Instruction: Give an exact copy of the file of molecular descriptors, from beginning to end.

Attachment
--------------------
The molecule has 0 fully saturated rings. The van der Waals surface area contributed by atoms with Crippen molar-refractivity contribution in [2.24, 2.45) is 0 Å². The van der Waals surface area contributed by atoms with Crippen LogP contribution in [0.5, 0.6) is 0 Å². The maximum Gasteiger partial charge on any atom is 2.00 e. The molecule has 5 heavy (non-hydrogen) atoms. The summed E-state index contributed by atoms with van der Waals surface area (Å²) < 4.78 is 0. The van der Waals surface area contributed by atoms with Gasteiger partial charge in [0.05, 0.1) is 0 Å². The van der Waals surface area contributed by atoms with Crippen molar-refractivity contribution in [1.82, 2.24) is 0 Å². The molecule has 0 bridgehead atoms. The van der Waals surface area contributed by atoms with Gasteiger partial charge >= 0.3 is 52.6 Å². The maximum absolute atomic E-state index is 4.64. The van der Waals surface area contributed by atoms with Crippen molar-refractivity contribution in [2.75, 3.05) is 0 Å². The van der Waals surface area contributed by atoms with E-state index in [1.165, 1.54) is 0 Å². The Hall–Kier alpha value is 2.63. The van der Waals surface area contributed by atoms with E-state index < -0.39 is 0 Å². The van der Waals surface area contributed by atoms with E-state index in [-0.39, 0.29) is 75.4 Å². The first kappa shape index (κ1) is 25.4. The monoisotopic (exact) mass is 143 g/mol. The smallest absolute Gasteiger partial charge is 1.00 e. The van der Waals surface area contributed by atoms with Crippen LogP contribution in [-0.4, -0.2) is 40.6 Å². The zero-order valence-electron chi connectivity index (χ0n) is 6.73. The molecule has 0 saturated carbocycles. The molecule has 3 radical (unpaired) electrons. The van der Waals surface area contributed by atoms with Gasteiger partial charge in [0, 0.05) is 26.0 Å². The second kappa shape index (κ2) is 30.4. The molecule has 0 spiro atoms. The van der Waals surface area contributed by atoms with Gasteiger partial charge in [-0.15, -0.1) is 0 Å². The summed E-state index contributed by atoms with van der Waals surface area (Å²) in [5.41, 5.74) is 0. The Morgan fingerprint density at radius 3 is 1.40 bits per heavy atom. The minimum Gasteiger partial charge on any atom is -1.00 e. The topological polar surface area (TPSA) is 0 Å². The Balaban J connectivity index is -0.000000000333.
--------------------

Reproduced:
The molecule has 0 fully saturated rings. The van der Waals surface area contributed by atoms with Crippen molar-refractivity contribution in [2.24, 2.45) is 0 Å². The van der Waals surface area contributed by atoms with Crippen LogP contribution in [0.5, 0.6) is 0 Å². The maximum Gasteiger partial charge on any atom is 2.00 e. The molecule has 5 heavy (non-hydrogen) atoms. The summed E-state index contributed by atoms with van der Waals surface area (Å²) < 4.78 is 0. The van der Waals surface area contributed by atoms with Gasteiger partial charge in [0.05, 0.1) is 0 Å². The van der Waals surface area contributed by atoms with Crippen molar-refractivity contribution in [1.82, 2.24) is 0 Å². The molecule has 0 bridgehead atoms. The van der Waals surface area contributed by atoms with Gasteiger partial charge >= 0.3 is 52.6 Å². The maximum absolute atomic E-state index is 4.64. The van der Waals surface area contributed by atoms with Crippen molar-refractivity contribution in [2.75, 3.05) is 0 Å². The van der Waals surface area contributed by atoms with E-state index in [1.165, 1.54) is 0 Å². The Hall–Kier alpha value is 2.63. The van der Waals surface area contributed by atoms with E-state index < -0.39 is 0 Å². The van der Waals surface area contributed by atoms with E-state index in [-0.39, 0.29) is 75.4 Å². The first kappa shape index (κ1) is 25.4. The monoisotopic (exact) mass is 143 g/mol. The smallest absolute Gasteiger partial charge is 1.00 e. The van der Waals surface area contributed by atoms with Crippen LogP contribution in [-0.4, -0.2) is 40.6 Å². The zero-order valence-electron chi connectivity index (χ0n) is 6.73. The molecule has 0 saturated carbocycles. The molecule has 3 radical (unpaired) electrons. The van der Waals surface area contributed by atoms with Gasteiger partial charge in [0, 0.05) is 26.0 Å². The second kappa shape index (κ2) is 30.4. The molecule has 0 spiro atoms. The van der Waals surface area contributed by atoms with Gasteiger partial charge in [-0.15, -0.1) is 0 Å². The summed E-state index contributed by atoms with van der Waals surface area (Å²) in [5.41, 5.74) is 0. The Morgan fingerprint density at radius 3 is 1.40 bits per heavy atom. The minimum Gasteiger partial charge on any atom is -1.00 e. The topological polar surface area (TPSA) is 0 Å². The Balaban J connectivity index is -0.000000000333.